Boats that cost $10,000 to build in the '30s today may be worth $40,000. Such a boat was Navigo II, George D. Haskell's eight-meter sloop which was lost at Marblehead.

Other big beauties lost to Carol included Malay, a Concordia yawl, owned by Dan Strohmeier of the New Bedford Yacht Club and the smallest boat ever to win the Bermuda race (this year), valued at $50,000; Avanti, Walter Rothschild's 55-footer, which was to have been delivered to the U.S. Naval Academy, valued at $90,000; Djinn, $75,000 cutter owned by Henry Morgan, former commodore of the New York Yacht Club; Mohawk, 60-foot ketch owned by Kenneth Magoon and valued at $100,000 though she cost $25,000 when built.

But some boats declared total losses by the insurance companies probably will sail again. The hulks will be bought cheap, repaired and refitted by men who know their business and make handsome profits after every big storm. The Mohawk, beached several times by storms, has a fabulous record for returning to her element. At Marble-head, old-timers looked at the rock-ripped hull and warned: "Never say the Mohawk won't sail again."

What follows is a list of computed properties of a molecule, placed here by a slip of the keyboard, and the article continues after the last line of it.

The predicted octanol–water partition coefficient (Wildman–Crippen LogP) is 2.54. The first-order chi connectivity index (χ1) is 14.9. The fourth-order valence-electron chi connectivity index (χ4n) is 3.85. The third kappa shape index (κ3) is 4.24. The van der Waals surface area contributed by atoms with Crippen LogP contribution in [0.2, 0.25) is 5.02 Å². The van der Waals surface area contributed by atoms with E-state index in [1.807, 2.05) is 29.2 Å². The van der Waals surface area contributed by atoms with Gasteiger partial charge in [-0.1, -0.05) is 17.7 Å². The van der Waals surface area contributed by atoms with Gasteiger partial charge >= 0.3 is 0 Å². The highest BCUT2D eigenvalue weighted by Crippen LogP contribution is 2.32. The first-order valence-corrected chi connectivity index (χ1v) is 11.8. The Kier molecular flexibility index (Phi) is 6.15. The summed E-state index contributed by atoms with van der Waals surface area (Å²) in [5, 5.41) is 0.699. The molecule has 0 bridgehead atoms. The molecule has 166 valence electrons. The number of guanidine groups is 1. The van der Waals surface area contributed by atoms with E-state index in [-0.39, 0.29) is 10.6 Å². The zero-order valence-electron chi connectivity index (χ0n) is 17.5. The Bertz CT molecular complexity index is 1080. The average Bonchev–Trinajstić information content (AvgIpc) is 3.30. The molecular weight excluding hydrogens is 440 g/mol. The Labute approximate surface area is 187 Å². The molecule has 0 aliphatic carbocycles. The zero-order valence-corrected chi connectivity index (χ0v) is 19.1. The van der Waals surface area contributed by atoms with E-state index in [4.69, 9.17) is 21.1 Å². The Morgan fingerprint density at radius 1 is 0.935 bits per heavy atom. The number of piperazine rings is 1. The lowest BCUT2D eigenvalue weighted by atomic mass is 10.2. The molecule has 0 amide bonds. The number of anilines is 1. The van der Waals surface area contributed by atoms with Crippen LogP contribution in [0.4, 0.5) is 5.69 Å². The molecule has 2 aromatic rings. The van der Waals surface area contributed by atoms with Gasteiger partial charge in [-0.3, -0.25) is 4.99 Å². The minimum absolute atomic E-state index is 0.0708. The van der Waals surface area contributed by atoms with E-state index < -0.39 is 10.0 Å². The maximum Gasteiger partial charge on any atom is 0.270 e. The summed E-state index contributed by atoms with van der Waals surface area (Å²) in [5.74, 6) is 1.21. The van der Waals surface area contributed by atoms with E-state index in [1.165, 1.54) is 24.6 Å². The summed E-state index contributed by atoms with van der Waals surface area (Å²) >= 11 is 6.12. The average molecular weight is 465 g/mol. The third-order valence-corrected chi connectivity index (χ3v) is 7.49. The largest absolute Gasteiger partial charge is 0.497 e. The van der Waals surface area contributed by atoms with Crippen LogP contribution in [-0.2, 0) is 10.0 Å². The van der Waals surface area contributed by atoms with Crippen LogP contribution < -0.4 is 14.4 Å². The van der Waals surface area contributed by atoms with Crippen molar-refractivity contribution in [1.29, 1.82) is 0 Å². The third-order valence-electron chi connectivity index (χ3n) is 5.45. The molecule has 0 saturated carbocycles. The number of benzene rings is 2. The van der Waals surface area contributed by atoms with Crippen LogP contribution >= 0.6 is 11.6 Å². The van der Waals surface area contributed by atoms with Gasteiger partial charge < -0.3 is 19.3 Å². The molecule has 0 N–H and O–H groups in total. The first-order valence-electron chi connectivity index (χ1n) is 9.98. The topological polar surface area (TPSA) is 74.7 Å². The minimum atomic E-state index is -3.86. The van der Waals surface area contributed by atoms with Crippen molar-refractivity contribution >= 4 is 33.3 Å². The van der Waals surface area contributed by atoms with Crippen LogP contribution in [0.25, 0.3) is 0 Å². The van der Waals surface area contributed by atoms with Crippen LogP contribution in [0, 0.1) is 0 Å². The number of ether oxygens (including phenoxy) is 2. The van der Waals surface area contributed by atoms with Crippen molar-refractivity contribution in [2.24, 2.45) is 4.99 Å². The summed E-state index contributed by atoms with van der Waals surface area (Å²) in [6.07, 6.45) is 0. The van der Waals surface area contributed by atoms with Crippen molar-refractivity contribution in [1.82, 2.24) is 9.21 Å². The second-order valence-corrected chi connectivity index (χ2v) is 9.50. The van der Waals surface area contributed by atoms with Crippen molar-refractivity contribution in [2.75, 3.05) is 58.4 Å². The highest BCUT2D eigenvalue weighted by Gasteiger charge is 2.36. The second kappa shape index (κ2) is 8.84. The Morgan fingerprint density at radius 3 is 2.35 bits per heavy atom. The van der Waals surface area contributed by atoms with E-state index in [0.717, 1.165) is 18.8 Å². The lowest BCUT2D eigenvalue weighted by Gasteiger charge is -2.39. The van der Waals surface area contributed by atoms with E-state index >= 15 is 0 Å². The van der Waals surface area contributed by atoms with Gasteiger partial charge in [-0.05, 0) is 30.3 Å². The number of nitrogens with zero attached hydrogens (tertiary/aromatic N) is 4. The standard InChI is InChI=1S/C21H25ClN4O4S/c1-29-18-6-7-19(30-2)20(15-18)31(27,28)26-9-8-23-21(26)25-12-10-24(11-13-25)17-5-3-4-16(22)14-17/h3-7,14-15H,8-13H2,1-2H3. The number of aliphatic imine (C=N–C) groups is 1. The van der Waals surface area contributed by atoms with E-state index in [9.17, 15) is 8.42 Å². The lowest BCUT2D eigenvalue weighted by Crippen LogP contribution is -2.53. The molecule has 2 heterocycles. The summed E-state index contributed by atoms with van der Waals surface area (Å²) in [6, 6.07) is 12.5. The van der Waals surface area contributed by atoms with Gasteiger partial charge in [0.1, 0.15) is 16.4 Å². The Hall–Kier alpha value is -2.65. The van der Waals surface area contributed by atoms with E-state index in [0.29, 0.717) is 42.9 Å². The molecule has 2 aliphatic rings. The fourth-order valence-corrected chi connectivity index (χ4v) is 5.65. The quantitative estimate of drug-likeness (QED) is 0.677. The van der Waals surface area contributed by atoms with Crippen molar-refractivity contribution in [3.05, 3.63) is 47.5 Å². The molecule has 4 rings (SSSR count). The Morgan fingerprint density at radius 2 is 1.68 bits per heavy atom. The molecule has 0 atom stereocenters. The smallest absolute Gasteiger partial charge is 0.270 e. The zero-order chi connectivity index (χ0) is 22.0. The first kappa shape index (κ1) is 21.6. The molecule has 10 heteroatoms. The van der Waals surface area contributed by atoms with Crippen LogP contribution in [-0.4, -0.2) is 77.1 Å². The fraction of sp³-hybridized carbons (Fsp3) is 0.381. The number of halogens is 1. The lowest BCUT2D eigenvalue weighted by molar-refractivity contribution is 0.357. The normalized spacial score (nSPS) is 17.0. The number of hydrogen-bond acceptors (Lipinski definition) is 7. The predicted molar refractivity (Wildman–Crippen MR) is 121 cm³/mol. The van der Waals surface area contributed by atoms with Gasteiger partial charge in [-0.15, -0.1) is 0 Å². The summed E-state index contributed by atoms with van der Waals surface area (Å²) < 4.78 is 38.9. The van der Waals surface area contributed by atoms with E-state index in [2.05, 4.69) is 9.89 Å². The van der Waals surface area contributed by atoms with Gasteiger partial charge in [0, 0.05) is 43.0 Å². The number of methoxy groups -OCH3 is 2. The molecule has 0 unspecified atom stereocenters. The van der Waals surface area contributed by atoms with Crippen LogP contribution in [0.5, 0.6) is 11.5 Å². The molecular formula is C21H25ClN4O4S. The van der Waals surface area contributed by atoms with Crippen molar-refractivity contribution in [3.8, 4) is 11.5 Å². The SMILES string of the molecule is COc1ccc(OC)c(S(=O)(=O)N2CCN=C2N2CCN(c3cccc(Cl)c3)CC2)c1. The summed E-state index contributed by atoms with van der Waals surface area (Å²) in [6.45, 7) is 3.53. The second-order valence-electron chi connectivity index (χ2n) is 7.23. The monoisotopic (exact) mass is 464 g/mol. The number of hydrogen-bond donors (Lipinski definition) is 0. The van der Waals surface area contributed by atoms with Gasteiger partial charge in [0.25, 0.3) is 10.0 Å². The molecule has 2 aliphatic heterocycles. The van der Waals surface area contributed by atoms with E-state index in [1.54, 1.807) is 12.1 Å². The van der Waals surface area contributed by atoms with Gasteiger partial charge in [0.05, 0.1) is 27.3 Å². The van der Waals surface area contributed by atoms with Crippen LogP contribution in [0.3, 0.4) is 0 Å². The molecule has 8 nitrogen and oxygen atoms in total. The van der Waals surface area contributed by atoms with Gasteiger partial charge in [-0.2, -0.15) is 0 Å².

And there was George Sarant, of Freeport, L.I., 1949-1950 winner of the Harwood Trophy, who all his life wanted to experiment with an Elco cruiser, redesigning it from the hull up.

Sarant owned an Elco "but you can't take an expensive boat and knock it apart," he pointed out. A while back, still wishing he could afford to redesign the boat, he sold it to a doctor friend. Then Carol sank her. Sarant looked it over, still on the bottom, and found that the hull and keel could be salvaged even though the superstructure, which he wanted to remove anyhow, was completely demolished.

The insurance company has written the boat off and Sarant will be able to pick up his dream Elco, or just what the doctor ordered, for about $1,000.